Someone came by searching for “# crimes by those cannot buy gun.”
As a former trail driver on the Chisum and Goodnight trails put it, “Tha’t ssort of a large subject.” So large it will have to have a few “terms and conditions” added to allow an intelligible answer, one not bogged down in details.
First,Obama’s census guessed there are 422,500,000 people residing within the borders of the 50 States. Of those, approximately 16 million cannot buy a gun, 9 million of those having a felony conviction or some other disability, and almost eight million are illegal or criminal aliens.
For all intents and purposes, that makes approximately 306 million of us who can lawfully buy a gun where local law permits gun sales, and 17 million cannot legally buy a gun.
Now, for one year, just under 290,000 gun related crimes were reported to police.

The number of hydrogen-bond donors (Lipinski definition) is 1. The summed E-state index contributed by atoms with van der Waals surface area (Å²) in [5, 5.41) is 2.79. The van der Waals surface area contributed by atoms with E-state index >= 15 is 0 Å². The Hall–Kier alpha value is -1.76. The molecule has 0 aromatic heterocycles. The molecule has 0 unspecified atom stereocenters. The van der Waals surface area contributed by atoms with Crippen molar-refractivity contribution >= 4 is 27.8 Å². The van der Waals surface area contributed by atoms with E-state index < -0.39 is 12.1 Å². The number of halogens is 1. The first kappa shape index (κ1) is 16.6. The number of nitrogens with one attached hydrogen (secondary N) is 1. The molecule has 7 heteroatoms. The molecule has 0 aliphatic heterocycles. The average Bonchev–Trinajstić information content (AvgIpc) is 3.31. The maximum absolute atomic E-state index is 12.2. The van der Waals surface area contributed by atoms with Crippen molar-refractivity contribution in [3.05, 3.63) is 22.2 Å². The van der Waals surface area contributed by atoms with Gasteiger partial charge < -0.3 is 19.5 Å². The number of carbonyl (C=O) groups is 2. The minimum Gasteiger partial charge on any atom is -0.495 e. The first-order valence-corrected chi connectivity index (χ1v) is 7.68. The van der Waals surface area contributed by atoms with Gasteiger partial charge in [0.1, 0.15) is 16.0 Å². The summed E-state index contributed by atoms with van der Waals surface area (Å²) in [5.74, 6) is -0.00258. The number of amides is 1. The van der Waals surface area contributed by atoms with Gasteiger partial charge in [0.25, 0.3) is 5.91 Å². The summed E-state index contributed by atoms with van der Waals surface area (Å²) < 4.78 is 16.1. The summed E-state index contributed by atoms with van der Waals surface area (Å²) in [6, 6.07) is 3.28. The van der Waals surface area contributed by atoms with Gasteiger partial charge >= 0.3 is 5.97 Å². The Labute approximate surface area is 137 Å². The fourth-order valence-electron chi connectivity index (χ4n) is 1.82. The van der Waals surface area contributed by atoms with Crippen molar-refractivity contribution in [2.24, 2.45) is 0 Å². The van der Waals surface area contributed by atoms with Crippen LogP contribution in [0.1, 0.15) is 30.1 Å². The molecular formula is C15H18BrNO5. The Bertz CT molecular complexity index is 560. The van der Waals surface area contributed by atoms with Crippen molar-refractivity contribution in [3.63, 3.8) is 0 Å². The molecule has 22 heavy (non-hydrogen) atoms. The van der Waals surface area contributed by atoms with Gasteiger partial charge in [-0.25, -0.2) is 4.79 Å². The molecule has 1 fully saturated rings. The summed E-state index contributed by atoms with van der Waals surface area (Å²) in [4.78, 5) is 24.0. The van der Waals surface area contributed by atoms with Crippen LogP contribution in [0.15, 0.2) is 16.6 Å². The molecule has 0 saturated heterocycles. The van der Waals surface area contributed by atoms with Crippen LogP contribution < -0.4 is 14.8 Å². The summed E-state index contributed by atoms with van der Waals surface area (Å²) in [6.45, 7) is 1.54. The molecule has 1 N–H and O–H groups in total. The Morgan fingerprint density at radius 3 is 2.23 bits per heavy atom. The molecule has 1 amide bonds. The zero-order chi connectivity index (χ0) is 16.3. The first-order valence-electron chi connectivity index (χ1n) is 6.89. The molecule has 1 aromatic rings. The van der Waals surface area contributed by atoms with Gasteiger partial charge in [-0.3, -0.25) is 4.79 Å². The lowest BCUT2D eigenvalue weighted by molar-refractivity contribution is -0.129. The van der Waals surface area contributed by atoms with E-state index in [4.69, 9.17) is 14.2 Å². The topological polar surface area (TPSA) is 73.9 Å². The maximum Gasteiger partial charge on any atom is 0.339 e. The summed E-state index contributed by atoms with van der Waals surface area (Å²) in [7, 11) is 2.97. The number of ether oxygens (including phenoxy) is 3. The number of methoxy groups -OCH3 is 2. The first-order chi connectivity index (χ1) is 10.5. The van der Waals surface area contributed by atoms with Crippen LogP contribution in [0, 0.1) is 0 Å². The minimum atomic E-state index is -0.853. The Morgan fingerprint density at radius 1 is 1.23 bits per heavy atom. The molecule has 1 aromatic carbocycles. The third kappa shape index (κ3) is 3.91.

Analysis of available data suggests that no more than 20,000 of those were by persons wh are not on the FBI’s forbidden to purchase list, and most of those were reports of domestic violence.
The approximately 6,000 cases of criminal violence by someone not on the FBI list are included, so we 20,000 of 290,000, or approximately 1 in 150 gun related crimes committed by someone who can legally buy a gun.
However, the number of career criminals who commit gun crimes is much smaller than most assume. It is generally assumed that a career criminal will commit a serious crime every 48 hours while they are out of jail or prison, and at 180 crimes a year it only takes 1500 hard working career criminals to make the quota of 270,000 gun related crimes.
More realistically, a career crimnal probably commits less than 25 gun related crimes a year while he is out of the corrections system, and there are probably 20,000 active career criminals who9 have chosen gun crimes on the street at any given time.
Given the limits I have just outlined, the conventional estimate of 30,000 perpetrators a year, about half of whom are usually one crime and out, and the other half are the career criminals who make a living breaking the law is reasonable. But not necessarily highly accurate.